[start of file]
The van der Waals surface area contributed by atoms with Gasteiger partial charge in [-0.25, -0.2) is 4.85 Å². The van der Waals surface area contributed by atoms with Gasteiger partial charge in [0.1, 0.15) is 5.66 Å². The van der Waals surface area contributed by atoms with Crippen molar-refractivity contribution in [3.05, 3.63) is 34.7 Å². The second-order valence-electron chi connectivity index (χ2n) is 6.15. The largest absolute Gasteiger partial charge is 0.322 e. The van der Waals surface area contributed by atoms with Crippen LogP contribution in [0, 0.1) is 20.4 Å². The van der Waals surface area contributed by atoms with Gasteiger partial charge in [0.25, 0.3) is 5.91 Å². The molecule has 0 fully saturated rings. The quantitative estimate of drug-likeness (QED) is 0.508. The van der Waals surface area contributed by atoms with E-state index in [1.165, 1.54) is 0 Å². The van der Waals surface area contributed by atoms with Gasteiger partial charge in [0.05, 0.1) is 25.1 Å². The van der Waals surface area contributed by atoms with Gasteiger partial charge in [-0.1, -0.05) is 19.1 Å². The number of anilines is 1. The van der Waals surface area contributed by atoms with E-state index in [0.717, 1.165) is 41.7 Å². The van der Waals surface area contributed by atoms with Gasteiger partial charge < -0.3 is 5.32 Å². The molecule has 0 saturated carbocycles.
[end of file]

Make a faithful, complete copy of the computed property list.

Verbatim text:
The van der Waals surface area contributed by atoms with Gasteiger partial charge in [-0.25, -0.2) is 4.85 Å². The van der Waals surface area contributed by atoms with Gasteiger partial charge in [0.1, 0.15) is 5.66 Å². The van der Waals surface area contributed by atoms with Crippen molar-refractivity contribution in [3.05, 3.63) is 34.7 Å². The second-order valence-electron chi connectivity index (χ2n) is 6.15. The largest absolute Gasteiger partial charge is 0.322 e. The van der Waals surface area contributed by atoms with Crippen LogP contribution in [0, 0.1) is 20.4 Å². The van der Waals surface area contributed by atoms with Gasteiger partial charge in [0.25, 0.3) is 5.91 Å². The molecule has 0 fully saturated rings. The quantitative estimate of drug-likeness (QED) is 0.508. The van der Waals surface area contributed by atoms with E-state index in [1.165, 1.54) is 0 Å². The van der Waals surface area contributed by atoms with Gasteiger partial charge in [0.05, 0.1) is 25.1 Å². The van der Waals surface area contributed by atoms with Gasteiger partial charge in [-0.1, -0.05) is 19.1 Å². The number of anilines is 1. The van der Waals surface area contributed by atoms with E-state index in [0.717, 1.165) is 41.7 Å². The van der Waals surface area contributed by atoms with Gasteiger partial charge < -0.3 is 5.32 Å². The molecule has 0 saturated carbocycles.